# [Edu-sig] Another idea of Conway

Gregor Lingl gregor.lingl at aon.at
Sun Sep 13 17:58:17 CEST 2009

```
Maria Droujkova schrieb:
> This language looks like a lot of fun. Especially given the fact none
> of students coming to me for the first time (or their parents) can't
> typically find any use of fractions beyond cooking, if that. Are there
> some beginner, hands-on/visual or otherwise "more accessible" examples
> for it? What fun!
>
>
Unfortunately I don't know of any. There is a chapter on Fractran in

Julian Havil: Nonplussed!: Mathematical Proof of Implausible Ideas
http://www.amazon.com/Nonplussed-Mathematical-Proof-Implausible-Ideas/dp/0691120560

It contains a nice proof of the fact that that 'fractran-program'
calculates exactly the primes.
Although perhaps "more accessible" it still assumes some computer
science background.

And, yes, it's fun. But as it happens so often with fun, it's useless -
in contrast to cooking ;-)   ,
which may be fun also, though.

You have to calculate 281 integers to arrive at 32, which delivers the
prime 5 and
710 integers to arrive at the next prime: 7

Best wishes
Gregor

P.S.: I like your homepage. Think I should register to find out more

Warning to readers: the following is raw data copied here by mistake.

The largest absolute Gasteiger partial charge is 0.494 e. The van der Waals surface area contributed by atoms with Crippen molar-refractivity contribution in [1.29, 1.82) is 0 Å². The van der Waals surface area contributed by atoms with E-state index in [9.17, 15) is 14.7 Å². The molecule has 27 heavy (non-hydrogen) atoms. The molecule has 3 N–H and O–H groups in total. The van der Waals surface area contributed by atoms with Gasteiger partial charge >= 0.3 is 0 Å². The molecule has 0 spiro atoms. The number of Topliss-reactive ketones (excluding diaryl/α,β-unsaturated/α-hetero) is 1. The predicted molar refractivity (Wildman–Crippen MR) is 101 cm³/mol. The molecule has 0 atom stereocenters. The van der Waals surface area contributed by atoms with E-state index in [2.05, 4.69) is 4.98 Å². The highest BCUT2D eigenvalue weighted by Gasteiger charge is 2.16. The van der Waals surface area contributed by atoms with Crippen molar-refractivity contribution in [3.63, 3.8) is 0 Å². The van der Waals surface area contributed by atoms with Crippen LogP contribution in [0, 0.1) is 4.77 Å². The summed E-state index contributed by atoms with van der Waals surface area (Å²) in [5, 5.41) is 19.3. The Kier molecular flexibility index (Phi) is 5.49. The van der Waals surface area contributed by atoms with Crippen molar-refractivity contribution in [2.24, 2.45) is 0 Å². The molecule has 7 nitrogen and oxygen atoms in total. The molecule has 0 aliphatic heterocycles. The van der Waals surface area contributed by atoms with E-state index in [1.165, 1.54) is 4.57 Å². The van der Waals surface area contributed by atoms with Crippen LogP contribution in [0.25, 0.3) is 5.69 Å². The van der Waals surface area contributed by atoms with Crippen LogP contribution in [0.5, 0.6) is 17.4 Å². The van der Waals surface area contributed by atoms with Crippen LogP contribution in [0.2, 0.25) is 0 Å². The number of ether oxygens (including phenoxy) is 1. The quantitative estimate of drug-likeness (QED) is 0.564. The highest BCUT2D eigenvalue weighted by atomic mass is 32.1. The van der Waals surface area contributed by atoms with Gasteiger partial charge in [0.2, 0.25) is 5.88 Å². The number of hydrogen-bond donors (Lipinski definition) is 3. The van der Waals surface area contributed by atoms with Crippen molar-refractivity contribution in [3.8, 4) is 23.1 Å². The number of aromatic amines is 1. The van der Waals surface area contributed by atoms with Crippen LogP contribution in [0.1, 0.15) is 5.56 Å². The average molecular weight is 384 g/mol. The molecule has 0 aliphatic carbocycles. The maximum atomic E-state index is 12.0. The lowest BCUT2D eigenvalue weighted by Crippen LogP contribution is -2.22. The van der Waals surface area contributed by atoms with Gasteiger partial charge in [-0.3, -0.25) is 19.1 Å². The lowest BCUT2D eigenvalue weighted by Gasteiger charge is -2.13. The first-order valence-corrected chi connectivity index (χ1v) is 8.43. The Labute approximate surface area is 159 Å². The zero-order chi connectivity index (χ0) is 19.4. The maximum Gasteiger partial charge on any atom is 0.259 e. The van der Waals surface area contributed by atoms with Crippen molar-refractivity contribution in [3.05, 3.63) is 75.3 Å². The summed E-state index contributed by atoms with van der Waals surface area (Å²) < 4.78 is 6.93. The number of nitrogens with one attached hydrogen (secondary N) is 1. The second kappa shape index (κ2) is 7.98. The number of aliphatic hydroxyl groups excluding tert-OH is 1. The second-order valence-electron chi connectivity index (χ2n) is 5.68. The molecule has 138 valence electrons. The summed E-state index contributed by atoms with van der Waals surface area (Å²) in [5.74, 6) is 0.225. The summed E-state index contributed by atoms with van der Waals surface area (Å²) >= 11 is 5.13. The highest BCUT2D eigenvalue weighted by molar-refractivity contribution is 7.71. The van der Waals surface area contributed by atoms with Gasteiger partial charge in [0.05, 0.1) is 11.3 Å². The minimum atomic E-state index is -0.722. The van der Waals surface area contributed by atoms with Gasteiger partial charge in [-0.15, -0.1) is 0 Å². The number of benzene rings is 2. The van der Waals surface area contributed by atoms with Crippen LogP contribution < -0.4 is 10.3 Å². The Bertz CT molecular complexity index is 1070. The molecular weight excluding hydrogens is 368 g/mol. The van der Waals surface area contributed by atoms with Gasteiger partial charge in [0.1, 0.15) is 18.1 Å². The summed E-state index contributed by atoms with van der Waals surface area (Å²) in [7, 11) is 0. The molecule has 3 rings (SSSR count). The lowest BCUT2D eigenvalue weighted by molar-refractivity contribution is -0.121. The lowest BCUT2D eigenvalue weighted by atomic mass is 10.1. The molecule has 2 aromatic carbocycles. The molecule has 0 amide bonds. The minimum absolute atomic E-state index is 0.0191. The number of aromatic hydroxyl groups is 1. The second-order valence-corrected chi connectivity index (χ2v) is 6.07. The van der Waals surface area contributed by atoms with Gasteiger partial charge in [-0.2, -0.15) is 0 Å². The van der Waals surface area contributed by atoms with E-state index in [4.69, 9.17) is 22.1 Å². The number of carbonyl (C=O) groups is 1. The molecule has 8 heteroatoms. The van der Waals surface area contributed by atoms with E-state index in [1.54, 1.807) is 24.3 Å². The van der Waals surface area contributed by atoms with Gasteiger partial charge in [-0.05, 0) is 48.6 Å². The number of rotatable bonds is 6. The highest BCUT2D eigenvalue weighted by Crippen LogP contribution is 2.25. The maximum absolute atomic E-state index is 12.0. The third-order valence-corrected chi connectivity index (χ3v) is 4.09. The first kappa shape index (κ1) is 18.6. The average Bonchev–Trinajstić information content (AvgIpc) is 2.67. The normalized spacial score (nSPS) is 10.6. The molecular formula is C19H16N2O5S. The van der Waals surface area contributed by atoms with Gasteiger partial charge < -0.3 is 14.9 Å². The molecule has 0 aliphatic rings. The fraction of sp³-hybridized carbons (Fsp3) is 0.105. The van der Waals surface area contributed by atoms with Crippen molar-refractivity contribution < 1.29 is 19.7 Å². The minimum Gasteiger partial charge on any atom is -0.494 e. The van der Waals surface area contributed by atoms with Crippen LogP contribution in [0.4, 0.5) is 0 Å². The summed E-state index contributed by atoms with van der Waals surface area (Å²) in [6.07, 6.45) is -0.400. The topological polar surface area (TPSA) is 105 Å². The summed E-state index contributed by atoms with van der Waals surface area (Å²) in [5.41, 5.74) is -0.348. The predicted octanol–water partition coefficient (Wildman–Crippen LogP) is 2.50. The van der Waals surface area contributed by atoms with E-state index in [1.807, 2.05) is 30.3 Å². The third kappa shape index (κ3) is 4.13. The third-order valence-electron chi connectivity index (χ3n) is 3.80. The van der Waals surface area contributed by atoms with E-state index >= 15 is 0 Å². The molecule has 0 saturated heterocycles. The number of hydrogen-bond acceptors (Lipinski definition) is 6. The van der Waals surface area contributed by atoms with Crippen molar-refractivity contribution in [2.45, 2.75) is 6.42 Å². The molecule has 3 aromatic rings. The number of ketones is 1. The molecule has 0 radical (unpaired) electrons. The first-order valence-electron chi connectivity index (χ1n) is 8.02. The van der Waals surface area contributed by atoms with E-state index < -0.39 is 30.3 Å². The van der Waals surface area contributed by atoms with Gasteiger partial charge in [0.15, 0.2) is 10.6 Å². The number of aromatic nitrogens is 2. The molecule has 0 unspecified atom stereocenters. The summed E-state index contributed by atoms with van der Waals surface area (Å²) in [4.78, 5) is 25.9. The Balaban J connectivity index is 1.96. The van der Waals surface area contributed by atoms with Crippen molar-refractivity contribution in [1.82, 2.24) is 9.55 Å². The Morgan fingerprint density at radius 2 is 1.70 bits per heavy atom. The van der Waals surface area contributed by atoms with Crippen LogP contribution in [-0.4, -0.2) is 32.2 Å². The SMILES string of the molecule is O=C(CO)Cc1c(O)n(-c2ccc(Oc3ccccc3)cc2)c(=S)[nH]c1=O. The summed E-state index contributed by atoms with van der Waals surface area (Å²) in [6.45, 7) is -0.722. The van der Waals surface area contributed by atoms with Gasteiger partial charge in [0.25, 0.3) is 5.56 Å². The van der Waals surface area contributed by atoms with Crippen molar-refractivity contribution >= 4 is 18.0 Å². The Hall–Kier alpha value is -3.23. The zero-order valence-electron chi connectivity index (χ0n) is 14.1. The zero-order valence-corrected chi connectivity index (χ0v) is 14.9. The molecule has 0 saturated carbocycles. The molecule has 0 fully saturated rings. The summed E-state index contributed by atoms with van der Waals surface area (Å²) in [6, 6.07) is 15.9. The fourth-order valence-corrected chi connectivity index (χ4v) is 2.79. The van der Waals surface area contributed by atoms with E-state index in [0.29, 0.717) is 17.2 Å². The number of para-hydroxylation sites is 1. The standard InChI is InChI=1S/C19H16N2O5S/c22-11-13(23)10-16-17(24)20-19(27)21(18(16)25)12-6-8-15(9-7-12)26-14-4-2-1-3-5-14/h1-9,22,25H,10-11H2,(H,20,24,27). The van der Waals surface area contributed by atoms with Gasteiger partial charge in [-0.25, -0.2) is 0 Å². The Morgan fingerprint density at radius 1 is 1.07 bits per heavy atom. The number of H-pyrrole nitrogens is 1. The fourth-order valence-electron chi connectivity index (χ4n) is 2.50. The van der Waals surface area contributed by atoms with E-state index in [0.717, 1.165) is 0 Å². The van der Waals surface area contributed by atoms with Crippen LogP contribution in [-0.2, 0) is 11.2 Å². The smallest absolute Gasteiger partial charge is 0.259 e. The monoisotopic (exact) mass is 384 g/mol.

> Cheers,
> Maria Droujkova
> http://www.naturalmath.com
>
> Make math your own, to make your own math.
>
>
>
>
>
> On Sun, Sep 13, 2009 at 8:08 AM, Gregor Lingl <gregor.lingl at aon.at> wrote:
>
>> Although my posting to this list seems to tend to become
>> a somewhat autistic activity I'd like to reveal the 'mystery'
>> behind the script below:
>>
>> http://esolangs.org/wiki/Fractran
>> http://en.wikipedia.org/wiki/FRACTRAN
>>
>> Would writing a fractran interpreter in python be an interesting
>> project for teaching CS? (My first try below allows for a lot of
>> optimizations, e.g. not to use Fraction but resort to (long) ints.)
>>
>> Best wishes,
>> Gregor
>>
>> Gregor Lingl schrieb:
>>
>>> Hi all,
>>>
>>> on vacation in the Tyrolean Alps one evening
>>> I've found the time to implement another (I assume
>>> less well known) idea of John Conway.
>>>
>>> Just for fun.
>>>
>>> from fractions import Fraction
>>>
>>> fracs = [Fraction(f) for f in
>>>  "17/91 78/85 19/51 23/38 29/33 77/29 95/23 77/19 1/17 11/13 13/11 15/14
>>> 15/2 55/1".split()]
>>>
>>> def fracgame():
>>>   z = Fraction(2,1)
>>>   while True:
>>>       for f in fracs:
>>>           n = z * f
>>>           if n.denominator == 1:
>>>               break
>>>       yield int(n)
>>>       z = n
>>>
>>> def pow2(z):
>>>   n = 0
>>>   while z % 2 == 0:
>>>       n += 1
>>>       z //= 2
>>>   return (z == 1) * n
>>>  def what():
>>>   fg = fracgame()
>>>   while True:
>>>       z = next(fg)
>>>       n = pow2(z)
>>>       if n != 0:
>>>           yield n
>>>
>>> what = what()
>>> print(next(what))
>>> print(next(what))
>>>
>>> # the following will take 1 or 2 minutes
>>>
>>> ##w = 0 ##while w < 100:
>>> ##    w = next(what)
>>> ##    print(w)
>>>
>>> Comments or discussion may follow when
>>> I'm back to Vienna.
>>>
>>> All the best,
>>> Gregor
>>>
>>> _______________________________________________
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>>> http://mail.python.org/mailman/listinfo/edu-sig
>>>
>>>
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>
>
```